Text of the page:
Ludy. Almost at odds with morning, which is Lady. My worthy lord,
[person, Your noble friends do lack you.
Macb. How say'st thou, that Macduff denies his Mucb. I do forget.
125 At our great bidding? Do not muse’ at me, my most worthy friends; L Lady. Did you send to him, sir? I have a strange infirmity, which is nothing (all: Macb. I heard it by the way: but I will send: To those that know me. Come, love and health to There's not a one of them, but in his house Then I'll sit down: Give me somewine, fill full:- I keep a servant feed. I will tomorrow I drink to the general joy of the whole table, 30 (And betimes I will) unto the weird sisters: Re-enter Ghost.
More shall they speak; for now I am bent to know, And to our dear friend Banquo, whom we miss ; By the worst means, the worst: for mine own goud, Would he were here! To all, and him, we thirst, All causes shall give way; I am in blood And all to all ?.
Stept in so far, that, should I wade no more, Lords. Our duties, and the pledge. [hide thee! 35 Returning were as tedious as go o’er: Macb. Avaunt! and quit my sight! Let the earth Strange things I have in bead, that will to hand; Thy bones are marrowless, thy blood is cold; Which must be acted, ere they may be scann'd'. Thou hast no speculation in those eyes
Ludy. You lack the season of all natures, sleep. Which thou dost glare with!
Macb. Come, we'll 10 sleep: My strange and Lady. Think of this, good peers,
self-abuse But as a thing of custom: 'tis no other; | Is the initiate fear, that wants hard use: Only it spoils the pleasure of the time.
We are yet but young in deed. [Excunt. Macb. What nian dare, I dare:
45 Thunder. Enter the three Witches, meeting Take any shape but that, and my firm nerves
Hecate. Shall never tremble: or, be alive again,
1 Witch. Why, how now, Hecať? you look Avd dare nie to the desert with thy sword;
angerly. If trembling I inhabit“, then protest me
| Hec. Have I not reason, beldames as you are, The baby of a girl. Hence, horrible shadow! 50 Saucy, and overbold? How did you dare L'nreal mockery, hence! Why,so;-being gone, To trade and traffic with Macbeth, am a man again. - Pray you, sit still.
JIn riddles, and affairs of death; Lady. You have displac'd the mirth, broke the And I, the mistress of your charms, With most admir'd disorder, [good meeting, The close contriver of all harms,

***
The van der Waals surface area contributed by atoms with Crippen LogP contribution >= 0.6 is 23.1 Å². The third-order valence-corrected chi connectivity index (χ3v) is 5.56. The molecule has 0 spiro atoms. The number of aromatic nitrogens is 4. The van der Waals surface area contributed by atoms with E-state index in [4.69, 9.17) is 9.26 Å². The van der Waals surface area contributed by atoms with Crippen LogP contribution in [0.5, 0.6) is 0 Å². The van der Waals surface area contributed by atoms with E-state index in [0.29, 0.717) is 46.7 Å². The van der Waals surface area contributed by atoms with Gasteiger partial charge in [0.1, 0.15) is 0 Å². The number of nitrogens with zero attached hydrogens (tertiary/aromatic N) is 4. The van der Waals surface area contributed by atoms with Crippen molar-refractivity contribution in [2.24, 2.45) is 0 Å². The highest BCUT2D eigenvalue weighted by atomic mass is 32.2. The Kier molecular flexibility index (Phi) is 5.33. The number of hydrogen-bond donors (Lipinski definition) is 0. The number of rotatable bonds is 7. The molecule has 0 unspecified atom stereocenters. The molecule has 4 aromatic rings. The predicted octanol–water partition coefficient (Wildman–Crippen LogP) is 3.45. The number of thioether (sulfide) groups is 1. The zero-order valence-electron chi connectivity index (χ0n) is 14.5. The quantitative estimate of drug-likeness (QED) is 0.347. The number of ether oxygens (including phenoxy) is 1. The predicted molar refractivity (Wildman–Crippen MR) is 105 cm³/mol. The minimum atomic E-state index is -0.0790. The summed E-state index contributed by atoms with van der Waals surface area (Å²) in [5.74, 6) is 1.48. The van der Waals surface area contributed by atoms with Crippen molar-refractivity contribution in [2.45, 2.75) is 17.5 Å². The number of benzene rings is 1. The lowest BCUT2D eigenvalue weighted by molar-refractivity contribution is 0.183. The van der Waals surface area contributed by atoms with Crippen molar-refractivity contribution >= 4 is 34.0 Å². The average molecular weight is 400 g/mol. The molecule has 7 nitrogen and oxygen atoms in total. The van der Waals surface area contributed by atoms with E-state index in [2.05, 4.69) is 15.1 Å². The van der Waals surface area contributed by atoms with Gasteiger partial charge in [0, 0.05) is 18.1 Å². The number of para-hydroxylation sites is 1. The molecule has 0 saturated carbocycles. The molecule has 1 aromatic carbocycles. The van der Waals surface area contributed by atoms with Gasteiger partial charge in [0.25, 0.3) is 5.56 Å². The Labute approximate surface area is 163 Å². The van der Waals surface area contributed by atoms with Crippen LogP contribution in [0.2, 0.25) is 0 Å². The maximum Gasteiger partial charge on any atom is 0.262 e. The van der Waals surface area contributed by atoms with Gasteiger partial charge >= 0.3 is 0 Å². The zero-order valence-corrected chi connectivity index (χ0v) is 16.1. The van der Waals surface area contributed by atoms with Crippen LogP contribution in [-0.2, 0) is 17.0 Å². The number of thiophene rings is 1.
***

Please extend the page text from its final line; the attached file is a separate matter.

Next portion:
'The gentle weal is the peaceable community. ?j.e. wonder. j. e. all good wishes to all; such as he had named above, love, health, and joy. 4 Pope reads, and we think properly, inhibit; that is, if I refuse, or erade thee. "Meaning, pass orer us like a summer's cloud. Mr. Steevens elucidates this passage thus: “ You prove to me that I am a stranger even to my own disposition, s wien I perceive that the very object which steals the colour from my cheek, permits it to remain " in yours. In other words, You prove to me how false an opinion I have hitherto maintained “ of my own courage, when yours on the trial is found to exceed it.” By relation is here meant the conni ction of effects with causes. • i. e, magpies. Mugot-pie is the original name of the bird, from magot, Fr. and hence also the modern abbreviation of mug, applied to pies. To scan is to Ciamine nicely. 2° i. e. refreshment.
Was never callid to bear my part,
| How did it grieve Macbeth! did he not straight, Or shew the glory of our art?
In pious rage, the two delinquents tear, And, which is worse, all you have done
That were the slaves of drink, and thralls of sleep? Hath been but for a wayward son,
Was not that nobly done? Ay, and wisely too; Spightful and wrathful; who, as others do, 1 5 For 'twould have anger'd any heart alive, Loves for his own ends, not for you.
To hear the men deny it. So that, I say, But make amends now: Get you gone,
He has borne all things well: and I do think, And at the pit of Acheron
That, had he Duncan's sons under his key, [find Meet me i' the morning; thither he
(As, an't please heaven, he shall not) they should Will come to know his destiny.
10 What 'twere to kill a father; so should Fleance. Your vessels, and your spells, provide,
But, peace!--for from broad words, and 'cause he Your charms, and every ibing beside:
His presence at the tyrant's feast, I hear, (fail'd I am for the air; this night I'll spend
Macduit lives in clisgrace: Sir, can you tell Unto a dismal and a fatal end..
Where he bestows himself? Great business must be wrought ere noon: 1151 Lord. The son of Duncan, Upon the corner of the moon
From whoin this tyrant holds the due of birth, There hangs a vaporous drop profound';
Lives in the English court; and is receiv'd I'll catch it ere it come to ground:
Of the most pious Edward with such grace, And that, distilld by magic sleights,
That the malevolence of fortune nothing [gone Shall raise such artificial sprights, .
20 Takes from his high respect: Thither Macduff is As, by the strength of their illusion,
To pray the holy king, upon his aid Shall draw him on to his confusion :
To wake Northumberland, and warlike Siward: He shall spurn fate, scorn death, and bear
That, by the help of these, (with Him above His hopes 'bove wisdom, grace, and fear:
To ratify the work) we may again And you all know, security
125 Give to our tables ineat, sleep to our nights; Is mortals' chiefest enemy. [Music and a song. Free' from our feasts and banquets bloody knives; Hark, I am call'd; my little spirit, see,
Do faithful homage, and receive free honours, Sits in a foggy cloud, and stays for me.
All which we pine for now: And this report [Singing within. Come away, come aray, &c. Hath so exasperate the king, that he I Witch. Come, let's make haste, she'll soon be 30 Prepares for some attempt of war. back again.